Kent is already the first ever federal judge to be charged with a federal sex crime. He faces a trial this month on charges that he allegedly abused his former case manager -- a relationship that the married justice's lawyer, Dick DeGuerin, has described as "enthusiastically consensual."

According to the Chronicle, that woman...

...alleged that the judge physically touched her under her clothing twice and often made obscene suggestions during the six years she worked for him. He is charged with abusing McBroom in 2003 and 2007 by fondling her breast and other body parts and by trying to force her head toward his groin.

Kent was the only federal judge in Galveston, Texas, when all the incidents are alleged to have occurred. He has since been transferred to Houston, where he remains on the federal bench.

Another interesting note: DeGuerin, Kemp's lawyer, is a heavy hitter in Texas legal circles who has also represented Tom DeLay -- the former Majority Leader who was indicted in 2005 on charges that he conspired to break Texas election laws -- and Branch Davidian cult leader David Koresh.

The bad blood between Senate Judiciary chair Pat Leahy, and ranking Republican Arlen Specter, over Attorney General nominee Eric Holder, shows no signs of abating.

Yesterday, Specter pointedly questioned Holder's record of independence, even comparing Holder to Alberto Gonzales -- a low blow by any measure.

Leahy, who supports Holder's confirmation, seems to have taken exception. His office today released the following statement in his name -- which tries to turn the Gonzo precedent back on Specter:

We need the new Attorney General to be a person of experience and independence. Eric Holder's long record of public service has earned him strong support from law enforcement organizations, civil rights groups, victims' rights advocates, former Reagan and Bush administration officials, and others. Any effort to question his character is unfounded. Every Republican voted for Alberto Gonzales, and felt his character merited confirmation. Certainly Eric Holder greatly exceeds that test.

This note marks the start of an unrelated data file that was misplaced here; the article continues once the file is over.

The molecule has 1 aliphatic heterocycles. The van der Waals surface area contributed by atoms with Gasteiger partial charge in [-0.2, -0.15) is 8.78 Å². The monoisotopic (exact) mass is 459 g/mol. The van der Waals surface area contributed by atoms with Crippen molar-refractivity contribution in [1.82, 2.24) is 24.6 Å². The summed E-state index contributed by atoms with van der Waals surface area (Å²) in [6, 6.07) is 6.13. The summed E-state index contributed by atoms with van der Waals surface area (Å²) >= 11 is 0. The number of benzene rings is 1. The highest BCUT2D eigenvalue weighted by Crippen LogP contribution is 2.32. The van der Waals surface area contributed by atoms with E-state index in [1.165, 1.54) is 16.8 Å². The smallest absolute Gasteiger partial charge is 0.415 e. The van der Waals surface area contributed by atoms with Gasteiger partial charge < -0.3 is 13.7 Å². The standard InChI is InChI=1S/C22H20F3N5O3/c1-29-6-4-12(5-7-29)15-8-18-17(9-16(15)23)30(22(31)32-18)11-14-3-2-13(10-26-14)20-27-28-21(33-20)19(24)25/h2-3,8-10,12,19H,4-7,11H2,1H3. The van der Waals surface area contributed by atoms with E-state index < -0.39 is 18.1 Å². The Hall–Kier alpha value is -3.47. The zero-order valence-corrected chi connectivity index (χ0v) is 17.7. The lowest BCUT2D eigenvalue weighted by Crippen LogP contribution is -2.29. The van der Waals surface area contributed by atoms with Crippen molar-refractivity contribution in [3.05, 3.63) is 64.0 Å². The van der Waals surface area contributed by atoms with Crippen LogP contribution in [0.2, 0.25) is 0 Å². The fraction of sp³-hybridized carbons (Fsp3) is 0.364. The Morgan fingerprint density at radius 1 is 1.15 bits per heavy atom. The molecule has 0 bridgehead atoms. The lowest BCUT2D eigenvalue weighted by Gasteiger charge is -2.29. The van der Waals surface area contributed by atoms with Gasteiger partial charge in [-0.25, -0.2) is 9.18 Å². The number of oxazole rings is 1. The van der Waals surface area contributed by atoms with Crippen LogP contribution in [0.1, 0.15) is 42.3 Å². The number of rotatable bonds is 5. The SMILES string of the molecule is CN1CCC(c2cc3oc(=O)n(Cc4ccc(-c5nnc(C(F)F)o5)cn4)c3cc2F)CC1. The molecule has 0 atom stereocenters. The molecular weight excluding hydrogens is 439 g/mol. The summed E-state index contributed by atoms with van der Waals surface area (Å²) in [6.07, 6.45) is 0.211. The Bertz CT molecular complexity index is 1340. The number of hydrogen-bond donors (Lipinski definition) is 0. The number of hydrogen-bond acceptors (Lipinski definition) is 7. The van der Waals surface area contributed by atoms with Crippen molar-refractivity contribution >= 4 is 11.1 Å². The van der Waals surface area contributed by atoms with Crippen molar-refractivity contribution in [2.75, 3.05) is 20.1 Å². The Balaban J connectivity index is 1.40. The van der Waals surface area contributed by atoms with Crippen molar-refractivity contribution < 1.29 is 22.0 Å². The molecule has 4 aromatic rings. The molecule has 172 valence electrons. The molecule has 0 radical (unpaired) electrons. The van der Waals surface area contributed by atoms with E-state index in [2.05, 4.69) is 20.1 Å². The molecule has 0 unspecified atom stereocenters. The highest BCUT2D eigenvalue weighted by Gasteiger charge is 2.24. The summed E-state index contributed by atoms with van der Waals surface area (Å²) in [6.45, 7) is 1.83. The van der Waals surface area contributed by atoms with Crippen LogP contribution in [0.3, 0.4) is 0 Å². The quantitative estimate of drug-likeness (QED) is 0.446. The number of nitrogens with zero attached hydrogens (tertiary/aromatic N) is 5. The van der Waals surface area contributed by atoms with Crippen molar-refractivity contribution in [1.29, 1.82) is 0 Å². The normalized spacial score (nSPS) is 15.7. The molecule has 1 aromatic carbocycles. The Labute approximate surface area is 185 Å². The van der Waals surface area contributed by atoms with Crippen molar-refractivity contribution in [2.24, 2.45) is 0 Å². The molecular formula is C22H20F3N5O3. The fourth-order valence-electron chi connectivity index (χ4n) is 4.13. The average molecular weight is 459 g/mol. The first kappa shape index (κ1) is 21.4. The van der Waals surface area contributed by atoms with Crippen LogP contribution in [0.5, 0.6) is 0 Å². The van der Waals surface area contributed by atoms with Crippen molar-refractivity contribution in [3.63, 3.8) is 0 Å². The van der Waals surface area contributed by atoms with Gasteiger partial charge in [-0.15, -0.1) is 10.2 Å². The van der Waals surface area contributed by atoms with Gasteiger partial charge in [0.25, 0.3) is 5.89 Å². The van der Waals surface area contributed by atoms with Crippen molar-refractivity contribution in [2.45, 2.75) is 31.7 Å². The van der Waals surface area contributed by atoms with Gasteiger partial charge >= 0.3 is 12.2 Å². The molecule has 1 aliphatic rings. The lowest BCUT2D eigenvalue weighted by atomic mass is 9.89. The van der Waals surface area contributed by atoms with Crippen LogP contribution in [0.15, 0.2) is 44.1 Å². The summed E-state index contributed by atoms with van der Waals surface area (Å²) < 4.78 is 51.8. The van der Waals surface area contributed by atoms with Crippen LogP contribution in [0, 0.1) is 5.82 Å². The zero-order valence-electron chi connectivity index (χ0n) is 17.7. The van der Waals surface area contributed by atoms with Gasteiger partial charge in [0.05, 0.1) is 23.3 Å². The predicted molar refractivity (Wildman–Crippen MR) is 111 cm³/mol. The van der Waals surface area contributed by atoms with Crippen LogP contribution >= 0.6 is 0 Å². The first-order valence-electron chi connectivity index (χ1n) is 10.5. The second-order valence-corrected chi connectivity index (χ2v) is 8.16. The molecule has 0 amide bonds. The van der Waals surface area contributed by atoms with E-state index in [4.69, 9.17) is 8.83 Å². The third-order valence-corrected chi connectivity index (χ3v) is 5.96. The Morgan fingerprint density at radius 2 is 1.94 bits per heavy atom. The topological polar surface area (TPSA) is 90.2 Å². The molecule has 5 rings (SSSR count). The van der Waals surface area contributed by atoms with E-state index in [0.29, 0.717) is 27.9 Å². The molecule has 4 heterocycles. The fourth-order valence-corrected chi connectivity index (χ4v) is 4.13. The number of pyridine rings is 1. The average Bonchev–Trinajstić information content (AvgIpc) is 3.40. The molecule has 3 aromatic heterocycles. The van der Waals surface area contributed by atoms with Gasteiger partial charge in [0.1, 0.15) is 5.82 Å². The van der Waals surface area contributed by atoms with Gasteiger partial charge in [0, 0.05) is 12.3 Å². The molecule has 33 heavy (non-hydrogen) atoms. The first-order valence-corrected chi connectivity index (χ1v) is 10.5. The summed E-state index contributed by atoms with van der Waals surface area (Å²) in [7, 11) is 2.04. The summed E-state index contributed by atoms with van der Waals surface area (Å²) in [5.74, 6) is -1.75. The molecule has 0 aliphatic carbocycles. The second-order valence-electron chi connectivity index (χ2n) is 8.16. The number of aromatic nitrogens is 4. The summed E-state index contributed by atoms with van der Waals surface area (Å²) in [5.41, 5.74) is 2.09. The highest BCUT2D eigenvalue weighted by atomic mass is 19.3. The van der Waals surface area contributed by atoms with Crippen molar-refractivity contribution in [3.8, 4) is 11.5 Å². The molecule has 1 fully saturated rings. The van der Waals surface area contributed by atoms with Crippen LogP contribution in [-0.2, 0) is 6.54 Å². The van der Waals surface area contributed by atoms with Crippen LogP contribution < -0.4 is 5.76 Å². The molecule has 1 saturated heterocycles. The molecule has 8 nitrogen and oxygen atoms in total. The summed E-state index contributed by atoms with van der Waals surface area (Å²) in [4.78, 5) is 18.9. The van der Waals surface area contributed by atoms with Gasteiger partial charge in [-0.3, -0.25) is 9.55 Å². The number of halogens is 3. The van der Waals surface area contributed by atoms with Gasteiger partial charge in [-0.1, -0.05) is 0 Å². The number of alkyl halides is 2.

Oh snap.

For weeks, Leahy and Specter have been bickering over the nomination. Specter prevailed on his opposite number to delay the confirmation hearings, citing a need to look more closely at Holder's record, in particular his role in the pardon of Marc Rich

Former senator Ted Stevens (yes, now actually former) is keeping up the fight against his guilty verdict -- and now Sen. Majority Leader Harry Reid has lent him a hand.

Reid told Politico that he believes Stevens shouldn't serve jail time.

My personal feeling, you guys, I don't know what good that [would do]... He was a real war hero too, you know. He's been punished enough.

Reid said he thinks Stevens was simply behind the curve of modern ethics standards in not disclosing the $250,000 in gifts he received from VECO CEO Bill Allen, saying of the famously internet-unsavvy Uncle Ted that "it's a different world we live in, and Stevens did not understand that."

Sentencing for Stevens had tentatively been scheduled for next month, but it's unlikely that he'll be sentenced any time soon. Last month, lawyers for Stevens asked for a new trial, claiming that the prosecution had presented false evidence and withheld information that could have helped the defense.